All Aboard! Exploring the Newfoundland Railway

Railway / Coastal History

Newfoundland Railway

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The Branch Lines

The Newfoundland Railway Company began construction on the Harbour Grace branch line in 1883, but the company defaulted before the main line to Harbour Grace Junction (now Whitbourne) could be completed. However, the bondholders who had invested in the company continued construction on the lines. The branch was completed in November 1884 and turned a modest operating profit before being bought by the government in 1896. The Harbour Grace line originally went from Whitbourne to Broad Cove Junction at the bottom of Trinity Bay and then across the barrens to Tilton and Conception Bay. The 13 miles of track between Broad Cove Junction and Tilton, known as the Tilton branch, were taken up in 1915-16.

From 1915-1930 there were five branches in operation on the Avalon and Bonavista peninsulas, connecting isolated population centres and linking them with the coastal boat service. While branch operation was curtailed during the Great Depression, the Placentia, Carbonear, and Bonavista branches continued until the 1980s. Other lines in central Newfoundland, public and private, helped open up the interior.

In 1897, with the completion of the main line, R.G. Reid was contracted to build three small branches in the interior. The Lewisporte branch ran 70 miles north from Notre Dame Junction, to connect with the coastal boat service in Notre Dame Bay and provide central Newfoundland with a port. From 1936 this branch was a vital strategic link in the construction and supply of the Gander air base. It closed in 1984.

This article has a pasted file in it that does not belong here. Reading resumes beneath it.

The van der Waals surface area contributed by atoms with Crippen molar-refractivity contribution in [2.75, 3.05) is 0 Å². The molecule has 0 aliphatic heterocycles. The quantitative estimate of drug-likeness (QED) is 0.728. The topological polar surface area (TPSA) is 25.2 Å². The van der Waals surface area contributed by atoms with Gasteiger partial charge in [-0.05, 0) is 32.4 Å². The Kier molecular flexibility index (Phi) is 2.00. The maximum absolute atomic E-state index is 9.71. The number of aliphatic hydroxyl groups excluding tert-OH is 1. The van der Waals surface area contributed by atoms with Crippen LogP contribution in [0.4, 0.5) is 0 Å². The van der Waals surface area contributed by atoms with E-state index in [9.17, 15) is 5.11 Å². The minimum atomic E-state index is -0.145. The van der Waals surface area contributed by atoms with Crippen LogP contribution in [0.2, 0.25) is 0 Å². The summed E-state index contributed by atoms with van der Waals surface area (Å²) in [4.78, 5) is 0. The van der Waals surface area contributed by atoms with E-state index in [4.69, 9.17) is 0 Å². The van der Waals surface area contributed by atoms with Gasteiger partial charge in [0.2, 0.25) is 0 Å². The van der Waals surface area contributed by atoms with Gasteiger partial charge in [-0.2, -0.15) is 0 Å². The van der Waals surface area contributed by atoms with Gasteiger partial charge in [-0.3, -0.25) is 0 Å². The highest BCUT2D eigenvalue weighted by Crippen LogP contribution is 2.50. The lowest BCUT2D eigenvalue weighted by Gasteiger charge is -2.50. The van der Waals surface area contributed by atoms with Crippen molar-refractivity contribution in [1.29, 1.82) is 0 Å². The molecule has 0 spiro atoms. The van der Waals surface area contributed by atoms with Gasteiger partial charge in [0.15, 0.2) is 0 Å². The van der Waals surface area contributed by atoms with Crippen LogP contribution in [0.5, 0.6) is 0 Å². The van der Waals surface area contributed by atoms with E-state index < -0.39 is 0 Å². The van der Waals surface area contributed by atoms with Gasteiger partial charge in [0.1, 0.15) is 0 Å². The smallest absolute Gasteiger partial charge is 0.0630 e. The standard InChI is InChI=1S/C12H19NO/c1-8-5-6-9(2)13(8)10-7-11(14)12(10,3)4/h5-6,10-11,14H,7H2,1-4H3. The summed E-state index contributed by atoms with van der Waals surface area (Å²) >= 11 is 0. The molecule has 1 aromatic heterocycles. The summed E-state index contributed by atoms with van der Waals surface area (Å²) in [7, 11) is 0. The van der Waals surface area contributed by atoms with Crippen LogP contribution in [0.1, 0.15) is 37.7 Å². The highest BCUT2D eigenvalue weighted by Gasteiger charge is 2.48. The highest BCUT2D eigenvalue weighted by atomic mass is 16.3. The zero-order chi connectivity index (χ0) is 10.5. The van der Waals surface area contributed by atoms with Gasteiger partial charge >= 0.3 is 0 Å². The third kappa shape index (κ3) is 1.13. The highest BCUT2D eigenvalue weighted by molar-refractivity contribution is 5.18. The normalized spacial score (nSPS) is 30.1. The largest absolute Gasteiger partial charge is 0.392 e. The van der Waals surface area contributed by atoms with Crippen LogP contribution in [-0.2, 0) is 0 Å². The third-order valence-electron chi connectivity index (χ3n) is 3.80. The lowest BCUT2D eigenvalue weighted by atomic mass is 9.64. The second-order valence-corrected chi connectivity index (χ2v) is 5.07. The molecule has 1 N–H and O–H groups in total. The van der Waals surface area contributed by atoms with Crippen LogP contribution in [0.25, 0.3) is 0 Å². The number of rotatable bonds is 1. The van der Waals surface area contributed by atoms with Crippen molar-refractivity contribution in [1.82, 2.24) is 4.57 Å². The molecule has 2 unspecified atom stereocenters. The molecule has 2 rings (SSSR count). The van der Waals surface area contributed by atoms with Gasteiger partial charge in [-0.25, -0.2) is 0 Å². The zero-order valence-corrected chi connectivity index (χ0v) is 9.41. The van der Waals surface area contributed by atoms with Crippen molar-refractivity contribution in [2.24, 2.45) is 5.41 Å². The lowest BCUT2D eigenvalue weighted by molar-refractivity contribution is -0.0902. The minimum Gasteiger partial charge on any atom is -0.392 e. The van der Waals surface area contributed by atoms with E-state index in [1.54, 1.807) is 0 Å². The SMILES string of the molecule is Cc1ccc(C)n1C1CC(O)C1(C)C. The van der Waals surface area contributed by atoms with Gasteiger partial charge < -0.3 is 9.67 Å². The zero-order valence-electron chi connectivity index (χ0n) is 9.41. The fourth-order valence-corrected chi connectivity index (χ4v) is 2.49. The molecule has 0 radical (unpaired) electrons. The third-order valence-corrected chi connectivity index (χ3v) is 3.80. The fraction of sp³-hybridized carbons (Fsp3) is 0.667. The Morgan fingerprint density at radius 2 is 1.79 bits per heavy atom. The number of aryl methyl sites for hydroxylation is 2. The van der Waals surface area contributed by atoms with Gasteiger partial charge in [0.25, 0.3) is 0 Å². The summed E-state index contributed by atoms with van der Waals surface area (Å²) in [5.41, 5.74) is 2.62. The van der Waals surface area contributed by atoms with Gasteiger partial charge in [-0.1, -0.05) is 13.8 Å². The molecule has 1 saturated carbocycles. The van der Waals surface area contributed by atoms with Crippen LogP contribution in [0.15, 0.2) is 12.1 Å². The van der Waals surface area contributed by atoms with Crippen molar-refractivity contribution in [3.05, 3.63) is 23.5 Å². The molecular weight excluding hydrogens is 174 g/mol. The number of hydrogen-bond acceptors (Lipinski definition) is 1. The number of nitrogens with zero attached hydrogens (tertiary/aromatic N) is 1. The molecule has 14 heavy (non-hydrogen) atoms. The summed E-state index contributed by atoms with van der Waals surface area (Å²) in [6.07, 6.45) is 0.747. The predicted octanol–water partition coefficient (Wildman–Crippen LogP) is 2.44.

In 1900, in order to encourage a major sawmill, the government hired Reid to build a 19-mile line from Red Indian Lake to the main line. In 1910 the Millertown railway was sold to the Anglo-Newfoundland Development (A.N.D.) Company, operators of the new pulp and paper mill in Grand Falls. The Company built a 19-mile extension to Lake Ambrose, the Harpoon Logging Railway. Used primarily to carry pulpwood, the two lines were dismantled in 1957. The A.N.D. Co. Railway also included a line from Grand Falls to the port of Botwood (sold to a private operator in 1957). Other private railways at the turn of the 20th century included the 7-mile Workington Railway, from the mine of the same name near Lower Island Cove to Old Perlican (1898-1901), and a 6-mile 24 inch gauge cable railway at Bell Island mines.

Crowd of people posing in front of the Placentia Station, c. 1920.
Placentia Station, c. 1920. 08.01.005 Coll-137, Archives and Manuscripts, QEII, Memorial University.
Tracks in Bonavista, post 1911.
Bonavista post 1911. 12.03.003 Coll-137, Archives and Manuscripts, QEII, Memorial University.